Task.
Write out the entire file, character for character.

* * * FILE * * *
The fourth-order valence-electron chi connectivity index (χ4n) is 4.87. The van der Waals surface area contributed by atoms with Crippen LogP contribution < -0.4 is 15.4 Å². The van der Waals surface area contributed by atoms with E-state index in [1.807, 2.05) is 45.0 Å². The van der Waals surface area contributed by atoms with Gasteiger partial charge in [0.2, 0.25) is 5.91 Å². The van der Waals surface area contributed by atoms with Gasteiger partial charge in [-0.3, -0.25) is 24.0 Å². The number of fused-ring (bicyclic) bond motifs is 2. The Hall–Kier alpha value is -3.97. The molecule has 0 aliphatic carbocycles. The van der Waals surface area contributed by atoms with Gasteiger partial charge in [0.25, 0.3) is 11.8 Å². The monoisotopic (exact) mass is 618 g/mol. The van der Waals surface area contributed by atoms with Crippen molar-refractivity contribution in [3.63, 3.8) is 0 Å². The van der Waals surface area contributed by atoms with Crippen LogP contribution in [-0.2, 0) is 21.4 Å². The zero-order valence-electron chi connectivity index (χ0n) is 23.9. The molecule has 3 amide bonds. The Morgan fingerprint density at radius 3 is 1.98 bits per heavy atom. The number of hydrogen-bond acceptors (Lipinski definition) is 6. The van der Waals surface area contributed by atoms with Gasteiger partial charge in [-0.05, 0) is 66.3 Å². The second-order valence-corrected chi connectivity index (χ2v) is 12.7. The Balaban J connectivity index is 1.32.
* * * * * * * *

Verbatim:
The fourth-order valence-electron chi connectivity index (χ4n) is 4.87. The van der Waals surface area contributed by atoms with Crippen LogP contribution < -0.4 is 15.4 Å². The van der Waals surface area contributed by atoms with E-state index in [1.807, 2.05) is 45.0 Å². The van der Waals surface area contributed by atoms with Gasteiger partial charge in [0.2, 0.25) is 5.91 Å². The van der Waals surface area contributed by atoms with Gasteiger partial charge in [-0.3, -0.25) is 24.0 Å². The number of fused-ring (bicyclic) bond motifs is 2. The Hall–Kier alpha value is -3.97. The molecule has 0 aliphatic carbocycles. The van der Waals surface area contributed by atoms with Gasteiger partial charge in [0.25, 0.3) is 11.8 Å². The monoisotopic (exact) mass is 618 g/mol. The van der Waals surface area contributed by atoms with Crippen molar-refractivity contribution in [3.63, 3.8) is 0 Å². The van der Waals surface area contributed by atoms with Crippen LogP contribution in [-0.2, 0) is 21.4 Å². The zero-order valence-electron chi connectivity index (χ0n) is 23.9. The molecule has 3 amide bonds. The Morgan fingerprint density at radius 3 is 1.98 bits per heavy atom. The number of hydrogen-bond acceptors (Lipinski definition) is 6. The van der Waals surface area contributed by atoms with Gasteiger partial charge in [-0.05, 0) is 66.3 Å². The second-order valence-corrected chi connectivity index (χ2v) is 12.7. The Balaban J connectivity index is 1.32.